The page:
|(L to R) Kelli Vallandingham and Rachel Schooler share with Shawnee kids about colonial life during Revolutionary War period.|
Social Studies Class Provides Children’s Museum for Local Students
November 11, 2005
Elementary school students, in the Shawnee, Okla., area experienced a day of learning about pre-revolution America this week at Oklahoma Baptist University.
On Tuesday, Nov. 8, Dr. Jeanne Akin’s social studies elementary methods class invited fifth graders from Shawnee’s South Rock Creek Elementary, as well as children of OBU faculty and staff to participate in an interactive children’s museum that covered pre-revolution American history.
“We provide a service to public schools,” said Akin, OBU associate professor of teacher education. “We help both children and my students create a way to make difficult historical concepts more meaningful to students in the early stages of education who can’t think abstractly. Social sciences aren’t cut and dry as we always think as a child growing up; there’s always more to it.
“The most difficult challenge is determining what’s most important for the students to learn,” she said. “It’s very hard because there is so much history and we can only cover so much.”
Members of the social studies class are Rebekah Brock, a special education major from Enid, Okla.; Emily Elmen, an elementary education major from Lewisville, Texas; Kristen Gaddie, an elementary education major from Derby Kan.; Anne Malthaner, an elementary education and early childhood major from Norman, Okla.; Shannon Martin, an elementary education major from Southlake, Texas; Rachel Schooler, an early childhood maor from Shawnee, Okla.; Kelli Vallandingham, an elementary education major from Shawnee, Okla.; and Pascha Whaley, an elementary education major form Oklahoma City, Okla. The class members worked in pairs, all in character. Each pair was in charge of a different station.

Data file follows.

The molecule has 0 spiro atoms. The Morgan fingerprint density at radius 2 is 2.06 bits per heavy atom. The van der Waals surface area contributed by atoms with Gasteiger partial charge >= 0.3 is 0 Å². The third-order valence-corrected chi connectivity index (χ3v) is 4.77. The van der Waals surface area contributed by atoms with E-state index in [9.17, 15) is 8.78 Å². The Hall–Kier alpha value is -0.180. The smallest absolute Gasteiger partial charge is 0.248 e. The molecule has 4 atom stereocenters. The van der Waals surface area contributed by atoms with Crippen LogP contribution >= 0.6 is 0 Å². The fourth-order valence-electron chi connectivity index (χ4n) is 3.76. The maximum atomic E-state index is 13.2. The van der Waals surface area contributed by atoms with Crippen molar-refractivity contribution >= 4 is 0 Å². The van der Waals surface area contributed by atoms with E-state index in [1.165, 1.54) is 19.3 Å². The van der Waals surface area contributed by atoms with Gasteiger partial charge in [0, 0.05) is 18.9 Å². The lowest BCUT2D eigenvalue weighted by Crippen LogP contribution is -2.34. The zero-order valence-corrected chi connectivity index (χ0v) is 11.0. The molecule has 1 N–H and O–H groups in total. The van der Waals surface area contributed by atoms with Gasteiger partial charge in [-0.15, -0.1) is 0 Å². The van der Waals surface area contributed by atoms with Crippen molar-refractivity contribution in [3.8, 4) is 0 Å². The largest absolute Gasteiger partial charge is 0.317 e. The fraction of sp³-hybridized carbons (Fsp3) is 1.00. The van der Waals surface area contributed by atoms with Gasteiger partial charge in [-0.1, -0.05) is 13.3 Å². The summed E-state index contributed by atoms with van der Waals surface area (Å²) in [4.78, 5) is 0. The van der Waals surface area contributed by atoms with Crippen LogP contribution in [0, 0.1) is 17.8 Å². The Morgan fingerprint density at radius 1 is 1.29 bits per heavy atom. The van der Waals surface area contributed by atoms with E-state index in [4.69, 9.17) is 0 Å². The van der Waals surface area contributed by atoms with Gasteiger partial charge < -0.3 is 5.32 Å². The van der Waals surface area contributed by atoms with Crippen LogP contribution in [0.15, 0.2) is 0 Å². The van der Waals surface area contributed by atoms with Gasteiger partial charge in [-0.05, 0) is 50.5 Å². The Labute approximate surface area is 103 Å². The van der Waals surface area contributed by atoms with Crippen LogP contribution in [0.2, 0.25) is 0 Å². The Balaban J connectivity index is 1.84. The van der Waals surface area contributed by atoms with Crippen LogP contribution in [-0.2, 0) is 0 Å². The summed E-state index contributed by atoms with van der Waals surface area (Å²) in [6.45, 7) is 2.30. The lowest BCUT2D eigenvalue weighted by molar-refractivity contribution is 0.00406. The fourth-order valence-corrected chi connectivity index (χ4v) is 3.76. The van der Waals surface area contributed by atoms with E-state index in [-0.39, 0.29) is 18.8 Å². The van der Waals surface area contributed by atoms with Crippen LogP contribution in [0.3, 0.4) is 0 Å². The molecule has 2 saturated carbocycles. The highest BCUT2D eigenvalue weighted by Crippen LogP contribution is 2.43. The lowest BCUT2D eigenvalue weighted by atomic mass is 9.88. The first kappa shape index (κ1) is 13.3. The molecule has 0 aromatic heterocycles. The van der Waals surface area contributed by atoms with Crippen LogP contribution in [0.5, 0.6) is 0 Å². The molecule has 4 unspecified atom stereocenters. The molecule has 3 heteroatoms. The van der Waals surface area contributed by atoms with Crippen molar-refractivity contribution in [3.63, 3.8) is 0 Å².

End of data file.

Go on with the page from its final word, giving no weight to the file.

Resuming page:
Gaddie and Whaley discussed battles that led to the Revolutionary War, giving one perspective of a loyalist’s daughter and one as a patriot’s daughter. Malthaner and Martin were in character as storeowners in a waterfront market place, presenting taxation without representation and reenacting the Boston Tea Party.
Schooler and Vallandingham discussed colonial life, how it differed from life in modern times, and help the children make candles, a colonialist’s only means of light.
Brock and Elmen presented the Declaration of Independence itself, why it was written and what it stood for. Students who visited this station were given a real life issue to defend and deliberate.